The story of John Newton certainly illustrates this. John Newton was born in London, in 1725. His father was the captain of a merchant ship that sailed the Mediterranean. When John was just 11, he went to sea with his father. After six voyages, his father retired. John decided to seek another life. But as a teenager he was impressed by the British Navy and forced to serve on a warship. John hated it. He particularly hated the demeaning way he and everyone on board was treated. He deserted, but was captured. For that he was flogged, demoted, and treated even worse. His only way off that brutal ship ended up being traded to the worst possible ship. John requested to be exchanged to a ship that was a slave trader, working the waters off of Sierra Leona, Africa. He was brutally abused there also, but his luck changed when he was rescued by a captain of another ship who had known John’s father. John had merchant in his blood. He saw the money being made off of slaves. Eventually, John became the captain of his own slave ship.
Few years after Newton found religion. Or religion found him. He was attempting to steer the ship through a violent storm. He was convinced that all would lost. Just as he thought the ship would sink, he surprised himself by calling out, “Lord, have mercy on us.” The storm started to abate.
John reflected on this and was convinced that God had spoken to him through the storm. He changed his life and gave himself to God. He was soon out of the slave business. After marrying he immersed himself in the study of theology and was ordained an Anglican priest and named as pastor of Olney, in England. There he met a poet named William Cowper. The two collaborated on writing new Church hymns, known as the Olney hymnal.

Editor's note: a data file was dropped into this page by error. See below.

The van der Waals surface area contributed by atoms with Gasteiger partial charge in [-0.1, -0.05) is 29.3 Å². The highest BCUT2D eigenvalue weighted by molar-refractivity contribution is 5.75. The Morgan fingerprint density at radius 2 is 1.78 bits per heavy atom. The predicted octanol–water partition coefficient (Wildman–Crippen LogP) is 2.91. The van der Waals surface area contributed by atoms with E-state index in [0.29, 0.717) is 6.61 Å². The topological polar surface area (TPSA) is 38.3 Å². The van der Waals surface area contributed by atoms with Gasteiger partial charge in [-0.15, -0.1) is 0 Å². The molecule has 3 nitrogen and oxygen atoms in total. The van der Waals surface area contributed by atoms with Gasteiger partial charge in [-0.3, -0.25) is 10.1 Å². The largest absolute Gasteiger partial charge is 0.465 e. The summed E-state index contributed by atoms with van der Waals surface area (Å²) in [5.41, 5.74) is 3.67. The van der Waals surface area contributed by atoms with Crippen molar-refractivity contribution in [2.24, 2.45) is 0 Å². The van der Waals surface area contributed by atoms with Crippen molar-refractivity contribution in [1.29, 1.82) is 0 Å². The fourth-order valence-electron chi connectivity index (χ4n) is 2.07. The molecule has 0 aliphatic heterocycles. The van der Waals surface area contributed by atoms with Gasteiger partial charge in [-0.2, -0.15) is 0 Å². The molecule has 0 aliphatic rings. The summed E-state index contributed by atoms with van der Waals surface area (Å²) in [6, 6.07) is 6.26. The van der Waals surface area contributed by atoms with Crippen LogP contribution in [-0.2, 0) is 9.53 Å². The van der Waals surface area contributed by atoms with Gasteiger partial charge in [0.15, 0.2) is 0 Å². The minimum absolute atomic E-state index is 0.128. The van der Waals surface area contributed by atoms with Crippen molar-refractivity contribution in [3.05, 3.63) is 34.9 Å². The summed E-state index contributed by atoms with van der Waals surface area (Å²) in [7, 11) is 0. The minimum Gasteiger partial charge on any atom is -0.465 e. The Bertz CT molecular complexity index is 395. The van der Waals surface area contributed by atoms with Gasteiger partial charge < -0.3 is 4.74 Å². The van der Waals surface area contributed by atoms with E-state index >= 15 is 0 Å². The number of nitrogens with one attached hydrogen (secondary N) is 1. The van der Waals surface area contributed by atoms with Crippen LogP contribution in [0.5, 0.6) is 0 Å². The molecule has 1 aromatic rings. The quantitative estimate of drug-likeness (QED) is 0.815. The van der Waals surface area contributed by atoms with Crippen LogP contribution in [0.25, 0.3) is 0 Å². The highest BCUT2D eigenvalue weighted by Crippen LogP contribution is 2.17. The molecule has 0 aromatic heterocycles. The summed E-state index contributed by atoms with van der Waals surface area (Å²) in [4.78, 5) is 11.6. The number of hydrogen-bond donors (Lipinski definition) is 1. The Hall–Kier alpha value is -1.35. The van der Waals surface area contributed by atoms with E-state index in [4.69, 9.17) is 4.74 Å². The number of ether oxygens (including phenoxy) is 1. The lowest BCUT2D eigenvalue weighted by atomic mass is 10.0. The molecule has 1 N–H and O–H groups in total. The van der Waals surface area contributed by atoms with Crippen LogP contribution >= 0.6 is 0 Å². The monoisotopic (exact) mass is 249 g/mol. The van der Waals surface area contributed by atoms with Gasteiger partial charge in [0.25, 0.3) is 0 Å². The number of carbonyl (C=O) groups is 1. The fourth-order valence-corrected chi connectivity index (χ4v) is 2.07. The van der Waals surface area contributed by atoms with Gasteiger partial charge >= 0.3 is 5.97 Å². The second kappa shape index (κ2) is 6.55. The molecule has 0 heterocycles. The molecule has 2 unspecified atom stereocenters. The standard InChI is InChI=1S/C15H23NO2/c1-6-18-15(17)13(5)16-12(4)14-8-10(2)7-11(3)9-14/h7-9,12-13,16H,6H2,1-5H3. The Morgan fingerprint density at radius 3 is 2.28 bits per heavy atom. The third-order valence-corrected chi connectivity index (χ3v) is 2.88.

You know his work very well, at least his most famous hymn. John Newton wrote Amazing Grace:
Amazing grace! (how sweet the sound)
That sav’d a wretch like me!
I once was lost, but now I am found, was blind, but now I see.
’Twas grace that taught my heart to fear,
And grace my fears reliev’d;
How precious did that grace appear,
The hour I first believ’d!
Thro’ many dangers, toils and snares,
I have already come;
’Tis grace has brought me safe thus far,
And grace will lead me home.
That’s what the parable of the laborers in the vineyard is really about. God’s grace comes to different people at different times and in different ways.
And that includes everyone here. Perhaps some of us may feel that we have not been the person we could and should be. Maybe we are correct. But we haven’t missed our opportunity for salvation.
The Gospel encourages us not to give up on ourselves. God never gives up on us. We can always start new, whether we have just been lukewarm Christians or whether we have been at war with God. Not only does God refuse to hold us to our pasts, He forgives us through confession and transforms us to become vehicles of conversion for others. The Divine Employer does not want us wasting any more time. Even if we are pretty well advanced in age, and the day is drawing to a close, He still has work for us to do.
He needs us, and He wants us, no matter what our pasts have been. What Mercy! What Grace! Amazing! ■
 Sunday 21st September, 2008, 25th Sunday in Ordinary Time.Readings: Isaiah 55:6-9. The Lord is near to all who call him—Ps 144(145):2-3, 8-9, 17-18. Philippians 1:20-24, 27. Matthew 20:1-16. [St Matthew.]
 William Cowper (November 26, 1731 – April 25, 1800)  was one of the most popular poets of his time, Cowper changed the direction of 18th century nature poetry by writing of everyday life and scenes of the English countryside. He was a nephew of the poet Judith Madan. He suffered from periods of severe depression, and although he found refuge in a fervent evangelical Christianity, the inspiration behind his much-loved hymns, he often experienced doubt and feared that he was doomed to eternal damnation.